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OIG Finalizes New Exclusion Rules, Including a 10-Year Limitations Period for AKS and CMP Violations


Time to Read: 5 minutes Practices: Health Care

On January 12, 2017, the U.S. Department of Health and Human Services (HHS) Office of Inspector General (OIG) published final regulations relating to the exclusion of individuals and entities from participation in federal health care programs. The final rule codifies certain statutory changes made by the Medicare Modernization Act in 2003 and the Affordable Care Act (ACA) in 2010—including new or expanded grounds for OIG’s permissive exclusion authority, as described below—and provides guidance regarding the exercise of the agency’s discretionary authority, including its consideration of aggravating and mitigating factors in determining the length of exclusion periods. The final rule includes several changes to the proposed rule dated May 9, 20141—most notably, the final rule establishes a 10-year limitations period for OIG’s exercise of its permissive exclusion authority based on violations of the Anti-Kickback Statute (AKS) or Civil Monetary Penalties (CMP) Law. This Alert describes some of the more significant changes included in the final rule, which is effective on February 13, 2017.

10-Year Limitations Period for Exclusions Based on AKS and CMP Law Violations

In its proposed rule, OIG stated that permissive exclusions based on violations of the AKS or CMP Law were “neither time barred nor subject to any statute of limitations period, even when the exclusion is based on violations of another statute that may have a specified limitations period.2 Commenters objected to this proposal, citing both legal and practical concerns, including the administrative burden of being forced to retain indefinitely all documentation that could be relevant to OIG’s exclusion authorities. In response, OIG adopted in the final rule a 10-year limitations period—“grounded in” the False Claims Act (FCA) period of limitations—that would address the commenters’ concerns while also giving OIG sufficient time to consider the facts uncovered during an FCA investigation and avoiding the need to file an exclusion action unnecessarily or prematurely merely to come within the statute of limitations.3 As finalized, the regulations prohibit OIG from imposing an exclusion based on a violation of the AKS or CMP Law “more than 10 years after the date when [the] act . . . occurred.4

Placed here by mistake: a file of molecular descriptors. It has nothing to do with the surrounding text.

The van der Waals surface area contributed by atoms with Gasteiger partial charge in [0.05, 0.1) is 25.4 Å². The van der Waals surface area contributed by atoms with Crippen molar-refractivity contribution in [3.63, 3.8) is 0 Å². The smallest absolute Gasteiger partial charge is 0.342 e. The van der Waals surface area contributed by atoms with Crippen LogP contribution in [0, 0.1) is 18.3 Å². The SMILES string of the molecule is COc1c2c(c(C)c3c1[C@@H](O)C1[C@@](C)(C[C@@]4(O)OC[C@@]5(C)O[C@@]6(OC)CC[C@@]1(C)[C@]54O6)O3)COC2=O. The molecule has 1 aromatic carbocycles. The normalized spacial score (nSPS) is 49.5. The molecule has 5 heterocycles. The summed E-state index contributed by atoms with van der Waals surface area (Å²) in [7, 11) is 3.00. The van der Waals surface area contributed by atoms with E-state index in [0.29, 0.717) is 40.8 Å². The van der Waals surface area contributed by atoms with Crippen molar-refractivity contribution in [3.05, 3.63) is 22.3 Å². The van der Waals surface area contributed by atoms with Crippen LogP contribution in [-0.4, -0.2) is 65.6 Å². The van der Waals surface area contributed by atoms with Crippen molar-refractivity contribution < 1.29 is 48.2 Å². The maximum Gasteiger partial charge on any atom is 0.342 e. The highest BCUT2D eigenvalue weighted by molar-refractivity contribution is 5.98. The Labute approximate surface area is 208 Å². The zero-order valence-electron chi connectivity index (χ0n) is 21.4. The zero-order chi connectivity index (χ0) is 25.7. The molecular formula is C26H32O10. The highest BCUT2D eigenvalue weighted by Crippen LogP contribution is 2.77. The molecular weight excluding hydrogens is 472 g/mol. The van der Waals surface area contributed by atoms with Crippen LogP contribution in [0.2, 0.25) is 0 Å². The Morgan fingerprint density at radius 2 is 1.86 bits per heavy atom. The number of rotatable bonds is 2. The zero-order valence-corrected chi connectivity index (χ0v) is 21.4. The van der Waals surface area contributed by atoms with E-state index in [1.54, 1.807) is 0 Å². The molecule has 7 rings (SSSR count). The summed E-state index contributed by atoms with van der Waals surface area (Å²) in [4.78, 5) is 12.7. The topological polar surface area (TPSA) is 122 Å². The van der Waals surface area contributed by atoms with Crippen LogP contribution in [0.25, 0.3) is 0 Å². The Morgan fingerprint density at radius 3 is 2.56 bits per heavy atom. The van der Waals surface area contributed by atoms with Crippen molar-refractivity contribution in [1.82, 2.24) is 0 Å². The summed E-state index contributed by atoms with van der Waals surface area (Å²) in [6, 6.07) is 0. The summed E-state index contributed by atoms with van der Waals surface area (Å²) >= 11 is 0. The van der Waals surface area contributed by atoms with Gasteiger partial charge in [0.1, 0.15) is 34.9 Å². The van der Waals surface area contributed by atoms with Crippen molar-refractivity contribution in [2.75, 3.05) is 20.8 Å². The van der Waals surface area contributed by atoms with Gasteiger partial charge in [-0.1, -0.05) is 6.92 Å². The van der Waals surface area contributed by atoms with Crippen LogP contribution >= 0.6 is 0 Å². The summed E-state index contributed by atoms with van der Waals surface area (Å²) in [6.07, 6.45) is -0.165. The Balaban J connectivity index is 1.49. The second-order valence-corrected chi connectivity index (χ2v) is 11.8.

Changes Affecting Length of Exclusion Periods

The final rule also contains several changes “that reflect OIG’s policies and practices” relating to the exercise of the agency’s exclusion authority,5 including certain aggravating and mitigating factors that OIG considers in determining whether to increase the length of exclusion above the required minimum. Such changes include:

  • Updating the dollar amounts for aggravating and mitigating factors that consider the financial loss to federal health care programs (including by increasing the financial loss required to apply an aggravating factor, from $5,000 to $50,000, for several exclusion categories,6 and from $1,500 to $5,000 for exclusions based on the provision of unnecessary or substandard care7); and
  • Eliminating the mitigating factor related to the unavailability of alternative sources of the type of health care items or services furnished by the excluded person or entity (i.e., beneficiary access), which, OIG explained, it would continue to consider in its determination as to whether to impose a permissive exclusion.8